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High Temperature Stability Of N-decanethiol By Adsorption On Nickel Powders Used As Reforming Catalysts In Solid Oxide Fuel Cells (SOFC)


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H. Oudghiri-Hassani, N. Abatzoglou, S. Rakass & P. Rowntree


Solid Oxide Fuel Cells (SOFC) are among the most promising electricity producing technologies. Their successful implementation and versatility depends upon a number of still not fully solved technological issues; namely, the possibility of using both fossil and renewable energy vectors is one of the most significant. Such energy vectors, constituting a crucial SOFC feedstock, are the natural gas, the biogas and all forms of fossil and renewable liquid fuels like diesel, biodiesel, \“green” diesel. These fuels require a conversion step because SOFC can use only H2 and CO. This conversion step is achieved through catalytic reforming and/or partial oxidation. The most successful catalysts are ceramic-supported bimetallic composites. The presence of sulphur in the fuels is detrimental to the catalysts and constitutes one of the basic hurdles in scaling-up and adopting commercially these conversion technologies. In this paper, the authors, based on their previous work on the role of sulphur on micronic Ni powders used as CH4 reforming catalysts, study the behaviour of medium size thiols adsorbed at the surface of the Ni powders and treated thermally in a differential reactor set-up. The Diffuse Reflectance Infra-red Fourier Transform Spectroscopy (DRIFTS) analyses before and after adsorption and thermal treatments have shown that these Ni surfaces stabilize the adsorbed hydrocarbon chains and alter their catalytic properties during reforming. These results are quite surprising and open the field to a positive synergy between surface chemists and engineers in an effort to better control the efficiency and improve the tolerance to sulphur of these reforming catalysts. Keywords: renewable and fossil energy, SOFC, CH4, Ni, reforming, Thiols, adsorption, stability, DRIFT.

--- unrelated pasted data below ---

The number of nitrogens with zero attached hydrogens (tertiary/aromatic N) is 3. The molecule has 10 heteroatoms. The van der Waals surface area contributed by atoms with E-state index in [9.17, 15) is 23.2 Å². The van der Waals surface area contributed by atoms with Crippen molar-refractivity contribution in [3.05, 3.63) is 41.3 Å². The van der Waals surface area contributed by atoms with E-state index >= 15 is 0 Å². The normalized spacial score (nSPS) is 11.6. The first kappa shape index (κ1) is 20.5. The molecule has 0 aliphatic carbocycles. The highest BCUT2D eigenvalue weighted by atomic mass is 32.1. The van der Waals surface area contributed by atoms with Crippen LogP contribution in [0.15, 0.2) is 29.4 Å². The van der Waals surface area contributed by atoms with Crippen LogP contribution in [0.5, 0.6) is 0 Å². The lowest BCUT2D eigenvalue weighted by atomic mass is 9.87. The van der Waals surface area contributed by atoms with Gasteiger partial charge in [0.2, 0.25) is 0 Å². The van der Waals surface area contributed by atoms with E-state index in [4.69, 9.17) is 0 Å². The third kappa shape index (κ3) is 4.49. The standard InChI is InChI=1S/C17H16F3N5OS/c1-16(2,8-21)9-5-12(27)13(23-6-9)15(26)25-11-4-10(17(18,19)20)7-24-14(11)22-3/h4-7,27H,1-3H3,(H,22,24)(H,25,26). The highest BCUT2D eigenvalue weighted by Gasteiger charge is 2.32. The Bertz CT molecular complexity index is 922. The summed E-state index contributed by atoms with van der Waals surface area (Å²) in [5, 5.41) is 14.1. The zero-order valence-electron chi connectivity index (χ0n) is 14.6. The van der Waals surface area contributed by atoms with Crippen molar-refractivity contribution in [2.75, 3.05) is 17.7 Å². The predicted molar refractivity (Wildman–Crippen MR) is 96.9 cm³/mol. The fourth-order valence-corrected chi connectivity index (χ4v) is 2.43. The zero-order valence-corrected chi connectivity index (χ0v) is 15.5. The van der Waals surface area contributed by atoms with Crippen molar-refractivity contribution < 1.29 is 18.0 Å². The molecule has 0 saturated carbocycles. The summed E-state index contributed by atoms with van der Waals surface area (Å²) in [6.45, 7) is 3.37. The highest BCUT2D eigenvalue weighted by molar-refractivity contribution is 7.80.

renewable and fossil energy, SOFC, CH4, Ni, reforming, Thiols,adsorption, stability, DRIFT.